The RE is influenced by the type of power measurement and the measuring device.
The type of power measurement or the power meter used has a decisive influence on the amount of Running Effectiveness calculated. For example, the measured wattage of a "Polar Vantange" watch is higher than the power displayed by a Stryd foot pod. Accordingly, the RE of the same activity with a Polar watch is significantly higher than the RE of a Stryd.
Running Effectiveness in the series chart compared with the altitude profile. The RE is lower on ascents and higher on descents.
What do I do with Running Effectiveness?
Increase the speed
In running, speed is not only the result of the specific power output (W/kg). The person who converts the power most effectively into speed will also be able to achieve the faster time in the end.
This is made clear when the RE equation is rearranged:
RE = Speed (m/s) / Specific Power (W/kg)
Transformed according to speed:
Speed (m/s) = RE * Specific Power (W/kg)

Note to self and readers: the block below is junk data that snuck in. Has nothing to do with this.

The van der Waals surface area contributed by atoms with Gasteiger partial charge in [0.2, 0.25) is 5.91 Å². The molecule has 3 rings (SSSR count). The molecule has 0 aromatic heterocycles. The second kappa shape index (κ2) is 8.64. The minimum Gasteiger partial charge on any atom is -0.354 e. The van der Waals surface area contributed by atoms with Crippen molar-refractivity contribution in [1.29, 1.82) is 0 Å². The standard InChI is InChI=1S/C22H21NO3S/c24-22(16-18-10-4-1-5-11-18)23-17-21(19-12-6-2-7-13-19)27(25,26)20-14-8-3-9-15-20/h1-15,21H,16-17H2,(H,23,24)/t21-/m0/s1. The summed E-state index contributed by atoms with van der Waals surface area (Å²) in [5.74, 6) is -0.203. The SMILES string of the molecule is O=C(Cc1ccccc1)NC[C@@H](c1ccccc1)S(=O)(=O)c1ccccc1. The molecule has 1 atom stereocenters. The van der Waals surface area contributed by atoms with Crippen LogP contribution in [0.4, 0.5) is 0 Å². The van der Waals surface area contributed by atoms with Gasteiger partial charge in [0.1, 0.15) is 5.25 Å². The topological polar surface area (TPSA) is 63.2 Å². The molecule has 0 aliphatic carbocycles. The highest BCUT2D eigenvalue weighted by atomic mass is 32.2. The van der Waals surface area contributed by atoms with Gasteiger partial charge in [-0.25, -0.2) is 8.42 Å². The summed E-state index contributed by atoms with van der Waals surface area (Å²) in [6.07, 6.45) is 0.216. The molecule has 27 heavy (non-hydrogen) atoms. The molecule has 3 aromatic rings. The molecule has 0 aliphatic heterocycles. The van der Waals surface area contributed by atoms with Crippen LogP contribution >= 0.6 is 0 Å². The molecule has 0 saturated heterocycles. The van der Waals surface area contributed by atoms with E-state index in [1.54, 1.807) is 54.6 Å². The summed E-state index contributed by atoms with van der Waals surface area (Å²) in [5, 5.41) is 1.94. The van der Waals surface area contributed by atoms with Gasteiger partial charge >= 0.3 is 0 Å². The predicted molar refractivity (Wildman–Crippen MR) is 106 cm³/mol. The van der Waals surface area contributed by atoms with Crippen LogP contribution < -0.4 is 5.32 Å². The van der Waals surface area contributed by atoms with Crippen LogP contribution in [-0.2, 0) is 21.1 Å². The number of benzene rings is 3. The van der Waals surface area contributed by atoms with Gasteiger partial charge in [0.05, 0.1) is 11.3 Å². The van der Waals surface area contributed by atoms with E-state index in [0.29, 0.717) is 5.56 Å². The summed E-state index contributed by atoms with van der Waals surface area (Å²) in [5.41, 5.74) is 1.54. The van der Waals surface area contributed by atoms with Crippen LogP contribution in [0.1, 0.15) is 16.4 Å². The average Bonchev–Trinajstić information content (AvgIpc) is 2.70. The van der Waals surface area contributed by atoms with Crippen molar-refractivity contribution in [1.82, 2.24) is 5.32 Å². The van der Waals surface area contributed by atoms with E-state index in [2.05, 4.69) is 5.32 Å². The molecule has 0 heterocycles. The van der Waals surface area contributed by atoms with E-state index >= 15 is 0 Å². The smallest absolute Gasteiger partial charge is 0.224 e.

To improve speed, one can either improve running effectiveness, performance, or both. This knowledge enables the coach or runner to design a training program that develops both factors. Increases in performance are easier to achieve than increases in running effectiveness.
Prediction of target times
Running Effectiveness can also be used to predict target times.
The prerequisite for this is a valid FTP/CP. Ideally from an FTP/CP test, 2-3 weeks before the race and appropriate training for the planned distance. The RE can be taken from a previous race or a key workout. For example, for marathon race planning, you can take the RE of the 45-minute block from a 3-hour training run that has a 45-minute marathon pace block towards the end. To do this, simply mark the 45-minute block at marathon race pace in the progress diagram of the training detail view and read off the RE.
With power (FTP/CP) and RE, the speed can be predicted.
It is important to note here that the power rating is in % of FTP/CP. For example, 5km is run at approx. 105% FTP/CP, a marathon at approx. 88% FTP/CP.
If you want to delve deeper, you can do so more precisely with the Riegel exponent. The % FTP/CP can also be further refined, as a 2:10 marathon can be run with a higher %FTP/CP than a 4:30 marathon. As an example for a calculation of a possible marathon time, let's assume a FTP/CP of 4.0 W/kg and a RE of 0.96 at marathon pace. A marathon is run at approx. 88% FTP/CP, this is taken into account in the calculation of the speed.